Book - Lorrie Ann and Mia have been friends since they were young girls. Lorrie Ann seems perfect, the “good girl” from a bohemian and loving family. In contrast, Mia struggles to deal with her mother, who’s often drunk, haphazardly babysits her younger brothers and describes herself as having a “little black stone for a heart.” Despite their differences, the girls share everything and know everything about each other. Then, tragedy strikes Lorrie Ann’s family and events begin to spiral. As the story unfolds over the next fifteen years, Mia is forced to examine her beliefs about her friend, motherhood, families and about what it really means to be “good.” I found this debut novel to be thought-provoking and the characters were interesting. I reflected on the reliability of our memories and how the years and maturity can alter them. This book was realistic in that situations weren’t always resolved in the nicest or easiest way and different characters offered viewpoints, giving varying angles and “truths.”
Book - Big Little Lies, by the author of the bestseller The Husband’s Secret, tells the story of the events leading up to a shocking death at an elementary school fundraiser. The tale revolves around a trio of women whose children are starting kindergarten at Pirriwee Public School in Australia. On orientation day we are introduced to Madeline, who is bold, humorous, and maternal. “Oh Calamity!” The husband who walked out on her and their newborn daughter years ago has moved to Pirriwee Penisula with a new wife, and their daughter will be attending kindergarten with Madeline’s youngest child. Then we meet Jane, a young single mother whose vulnerability stimulates Madeline’s protective instincts. Lastly Celeste is introduced. She is beautiful and wealthy but somehow disengaged from life.
The friendship of these three women is galvanized when a kindergarten incident fractures the school community. The story is infused with delightful humor about all the little absurdities of parental life and school society. In addition, the author is artful in her presentation of serious social issues such as domestic abuse. I listened to the audiobook narrated by Caroline Lee. Her lively Australian accent boosted the humor and helped me to visualize the characters and their life in an ocean-side locale. Big Little Lies is likely to be a movie as well, Nicole Kidman and Reese Witherspoon have picked up the screen rights.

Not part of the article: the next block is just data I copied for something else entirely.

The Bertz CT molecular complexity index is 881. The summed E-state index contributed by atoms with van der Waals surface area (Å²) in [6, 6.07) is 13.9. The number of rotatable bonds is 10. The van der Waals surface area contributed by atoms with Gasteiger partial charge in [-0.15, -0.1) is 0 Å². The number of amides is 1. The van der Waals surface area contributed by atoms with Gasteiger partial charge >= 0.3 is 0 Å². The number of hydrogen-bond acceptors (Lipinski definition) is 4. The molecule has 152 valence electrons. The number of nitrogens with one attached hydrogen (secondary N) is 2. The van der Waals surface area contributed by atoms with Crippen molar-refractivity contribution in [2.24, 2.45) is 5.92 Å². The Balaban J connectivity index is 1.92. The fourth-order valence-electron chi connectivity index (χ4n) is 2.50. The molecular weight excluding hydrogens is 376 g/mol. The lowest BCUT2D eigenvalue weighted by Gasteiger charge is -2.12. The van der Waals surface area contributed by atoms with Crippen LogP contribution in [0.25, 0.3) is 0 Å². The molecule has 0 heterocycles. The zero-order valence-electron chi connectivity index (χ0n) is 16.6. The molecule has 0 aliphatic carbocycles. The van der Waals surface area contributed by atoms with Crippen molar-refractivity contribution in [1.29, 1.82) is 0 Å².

Book – This Pulitzer prize-winning story has been likened to a number of classic coming-of-age tales from Charles Dickens. The central character in this novel, Theodore Decker, loses his mother during a tragedy that he himself survives at a New York art museum. The traumatic event, told from Theodore’s perspective, provides a compelling start for the book.
The audiobook for this title is narrated by David Pittu. His narration is exceptional as his voice conveys the pathos of young Theo and the psychic burden that overlays his life. Theo and his mother had been estranged from his father, and after the events in the museum Theo is housed for a time in a beautiful Manhattan apartment with the wealthy family of a socially-inept schoolmate. His appreciation for the art and antiques in the apartment touches upon on-going themes in the book: the immortality of masterpieces, the messages they convey through the ages, and the profound attachments individuals form with these pieces.
I was especially glad to be listening to the audiobook version of this story when Theo, as a teenager, develops a friendship with Boris, a boy from Ukraine. Both author and narrator played delightfully with the Slavic dialect. Boris is a wonderful character because he brought levity and perspective to the story, and David Pittu’s Boris was very likable.
Book – I truly enjoyed revisiting numerous forgotten details about the 1980’s with the teenage protagonist of this novel. It begins as fourteen-year-old June is losing her only friend, her uncle Finn, to the then little-known illness AIDS. While it begins with a story of loss it transforms into a narrative about a quirky and intriguing friendship when June meets someone else Finn has left behind. This novel also paints a sensitive and believable picture of the complexity of family relationships, especially the relationships between siblings. The story kept me interested as secrets that were withheld from June, as well as the knowledge that comes with aging, transformed her perception of the world and of her understanding of the lives of those around her. The audiobook is read by Amy Rubinate. Her calm, youthful, but never saccharine, tone is pleasant and appropriate for the main character. Print and digital copies of this title are also available from the library.